Volunteer Park

A Homestead Headlines Article by Chuck Oldenburg


December, 2008
A map of Homestead Valley's Volunteer Park, Completed in 1992.

A map of Homestead Valley’s Volunteer Park, Completed in 1992 > click to enlarge

On February 29, 1992, a large number of Homestead residents met on the corner of Melrose and Evergreen to celebrate the opening of Volunteer Park. Shortly after Homestead Valley was subdivided in 1903, volunteering became commonplace. For example, a work party constructed a wooden sidewalk up Montford from Miller in August 1905. Volunteer Park is the result of work by volunteers to create a small park across from Homestead School. The site has a complex history.

Surveyors who subdivided Homestead Valley in 1903 increased the normal 50 ft. width of Evergreen Ave. to 125 ft. where it ends at the street that is now named Melrose Ave. This was necessary so that horse-drawn wagons driving up Evergreen would not fall into the creek. Later, a small 4619 sq. ft. lot was created straddling the creek at the corner adjacent to the Melrose Ave. bridge. In 1950, the Homestead Valley Volunteer Fire Brigade bought the lot for $100. The county installed a large culvert for the creek flow under Melrose and the small lot. Fill for the street and the small lot came from the excavation for a new school building. On New Year’s Eve 1950, members of the Volunteer Fire Department and guests celebrated completion of the fire house.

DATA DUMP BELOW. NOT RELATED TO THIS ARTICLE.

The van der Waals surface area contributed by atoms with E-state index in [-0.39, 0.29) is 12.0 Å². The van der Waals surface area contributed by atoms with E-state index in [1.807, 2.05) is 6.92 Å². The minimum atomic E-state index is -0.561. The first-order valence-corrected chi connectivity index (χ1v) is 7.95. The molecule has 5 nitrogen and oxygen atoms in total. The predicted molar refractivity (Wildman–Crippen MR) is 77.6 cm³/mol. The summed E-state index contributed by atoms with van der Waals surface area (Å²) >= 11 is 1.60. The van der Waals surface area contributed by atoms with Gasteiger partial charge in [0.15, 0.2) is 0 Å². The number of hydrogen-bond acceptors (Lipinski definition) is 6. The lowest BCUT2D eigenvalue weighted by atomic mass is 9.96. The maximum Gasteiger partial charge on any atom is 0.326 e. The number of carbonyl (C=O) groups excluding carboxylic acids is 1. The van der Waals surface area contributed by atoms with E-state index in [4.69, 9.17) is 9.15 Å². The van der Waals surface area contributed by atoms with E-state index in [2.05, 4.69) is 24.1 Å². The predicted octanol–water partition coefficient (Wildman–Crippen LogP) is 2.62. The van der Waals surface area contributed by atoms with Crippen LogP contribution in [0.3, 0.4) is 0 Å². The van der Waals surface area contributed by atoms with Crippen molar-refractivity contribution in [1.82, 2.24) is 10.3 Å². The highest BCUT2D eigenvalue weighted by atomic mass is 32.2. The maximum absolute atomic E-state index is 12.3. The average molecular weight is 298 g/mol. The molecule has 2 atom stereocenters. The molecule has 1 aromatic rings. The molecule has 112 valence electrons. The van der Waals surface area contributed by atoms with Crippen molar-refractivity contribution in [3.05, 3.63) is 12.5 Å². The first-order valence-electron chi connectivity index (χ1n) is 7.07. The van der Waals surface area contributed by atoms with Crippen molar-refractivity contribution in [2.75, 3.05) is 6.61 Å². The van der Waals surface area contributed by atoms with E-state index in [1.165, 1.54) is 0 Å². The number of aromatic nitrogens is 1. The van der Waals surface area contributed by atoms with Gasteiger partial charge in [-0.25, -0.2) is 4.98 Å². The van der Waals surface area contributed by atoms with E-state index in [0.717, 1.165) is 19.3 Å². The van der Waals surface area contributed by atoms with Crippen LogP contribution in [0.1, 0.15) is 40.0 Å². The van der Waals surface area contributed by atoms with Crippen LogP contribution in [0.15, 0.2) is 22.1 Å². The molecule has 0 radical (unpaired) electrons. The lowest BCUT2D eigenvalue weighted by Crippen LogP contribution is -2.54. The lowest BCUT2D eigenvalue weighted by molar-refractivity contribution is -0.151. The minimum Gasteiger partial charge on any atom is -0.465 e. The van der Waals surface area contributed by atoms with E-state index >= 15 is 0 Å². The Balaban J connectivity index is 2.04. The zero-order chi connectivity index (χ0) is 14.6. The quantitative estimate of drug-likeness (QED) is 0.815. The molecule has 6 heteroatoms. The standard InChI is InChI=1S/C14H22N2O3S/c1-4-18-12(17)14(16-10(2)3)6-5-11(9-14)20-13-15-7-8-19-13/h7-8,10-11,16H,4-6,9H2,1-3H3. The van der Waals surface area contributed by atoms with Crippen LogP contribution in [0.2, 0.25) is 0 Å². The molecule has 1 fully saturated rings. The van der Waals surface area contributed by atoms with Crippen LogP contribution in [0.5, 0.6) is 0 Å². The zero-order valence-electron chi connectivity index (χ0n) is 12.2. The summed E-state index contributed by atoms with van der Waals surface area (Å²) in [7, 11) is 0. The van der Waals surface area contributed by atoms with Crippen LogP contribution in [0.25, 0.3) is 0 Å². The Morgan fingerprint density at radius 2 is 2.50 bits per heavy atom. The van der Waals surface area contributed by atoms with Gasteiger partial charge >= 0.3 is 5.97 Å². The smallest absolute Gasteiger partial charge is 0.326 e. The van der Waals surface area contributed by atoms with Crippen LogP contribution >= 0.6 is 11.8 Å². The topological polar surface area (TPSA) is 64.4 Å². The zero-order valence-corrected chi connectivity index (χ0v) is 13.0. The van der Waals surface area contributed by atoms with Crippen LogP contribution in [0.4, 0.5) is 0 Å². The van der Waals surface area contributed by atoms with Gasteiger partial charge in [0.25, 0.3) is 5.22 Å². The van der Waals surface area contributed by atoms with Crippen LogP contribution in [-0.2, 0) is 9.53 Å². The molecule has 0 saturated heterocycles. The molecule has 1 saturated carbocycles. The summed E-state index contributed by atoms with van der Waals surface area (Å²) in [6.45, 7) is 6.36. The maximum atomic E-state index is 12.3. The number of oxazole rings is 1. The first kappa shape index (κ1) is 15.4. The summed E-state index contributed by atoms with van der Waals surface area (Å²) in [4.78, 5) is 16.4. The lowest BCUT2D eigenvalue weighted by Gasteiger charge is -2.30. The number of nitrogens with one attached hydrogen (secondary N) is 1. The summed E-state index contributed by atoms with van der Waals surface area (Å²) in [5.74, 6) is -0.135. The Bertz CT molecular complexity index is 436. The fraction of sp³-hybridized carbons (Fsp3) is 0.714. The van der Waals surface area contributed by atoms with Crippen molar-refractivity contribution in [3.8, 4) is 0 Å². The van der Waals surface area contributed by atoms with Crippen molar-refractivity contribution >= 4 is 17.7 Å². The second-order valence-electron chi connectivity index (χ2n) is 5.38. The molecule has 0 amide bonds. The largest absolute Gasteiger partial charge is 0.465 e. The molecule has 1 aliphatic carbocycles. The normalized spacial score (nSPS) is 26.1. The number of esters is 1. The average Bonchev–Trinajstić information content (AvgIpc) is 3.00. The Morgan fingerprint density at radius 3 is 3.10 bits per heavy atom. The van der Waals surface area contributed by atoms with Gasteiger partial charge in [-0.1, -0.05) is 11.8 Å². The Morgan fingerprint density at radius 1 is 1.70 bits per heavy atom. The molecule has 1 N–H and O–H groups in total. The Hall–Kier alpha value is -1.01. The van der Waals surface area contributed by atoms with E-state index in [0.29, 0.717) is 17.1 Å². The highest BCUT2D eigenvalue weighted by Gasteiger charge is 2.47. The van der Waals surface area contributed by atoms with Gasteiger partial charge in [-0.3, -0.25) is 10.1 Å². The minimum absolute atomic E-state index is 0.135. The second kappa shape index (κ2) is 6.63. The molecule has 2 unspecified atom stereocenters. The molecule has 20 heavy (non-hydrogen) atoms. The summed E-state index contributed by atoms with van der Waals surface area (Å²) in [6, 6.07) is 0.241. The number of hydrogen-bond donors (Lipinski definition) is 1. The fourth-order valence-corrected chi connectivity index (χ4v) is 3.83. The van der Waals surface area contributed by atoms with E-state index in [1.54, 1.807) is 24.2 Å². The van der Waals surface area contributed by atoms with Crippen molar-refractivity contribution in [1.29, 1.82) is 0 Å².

Homestead Valley's Volunteer Park, completed in 1992.

Homestead Valley’s Volunteer Park, completed in 1992 > click to enlarge

In 1962, paid firemen took over from the volunteers. Homestead Valley’s fire department was later taken over by the Tamalpais Fire Protection District which had a fire station in Tamalpais Valley. In 1980 the firehouse was declared surplus and was rented as a residence.In 1989, after the Loma Prieta earthquake had caused severe damage, the firehouse was demolished. Volunteers developed the site into a park, the Homestead Valley Land Trust providing the funds for a landscape architect and materials.In 1993, the Tamalpais Fire Protection District decided that Homestead Valley needed a fire station. In 1994, two firefighters were housed in a home on Evergreen. At night, an ambulance and a fire truck were parked in the yard. In 1998, detailed architectural and engineering plans were developed for the construction of a new firehouse on Volunteer Park. In 1999 when the Southern Marin Fire Protection District was formed by a merger of the Tamalpais and Alto-Richardson Bay fire departments, the project was abandoned.Volunteer Park honors those who have served the community of Homestead Valley throughout its history.

Construction of the wooden sidewalk on the site of the present day 2A.M. Club. MVN1494

Construction of the wooden sidewalk on the site of the present day 2A.M. Club.
MVN1494 – Courtesy of the Lucretia Little History Room, Mill Valley Public Library

If you have comments or questions about this article or other topics
pertaining to the history of Homestead Valley,
please feel free to e-mail Chuck Oldenburg.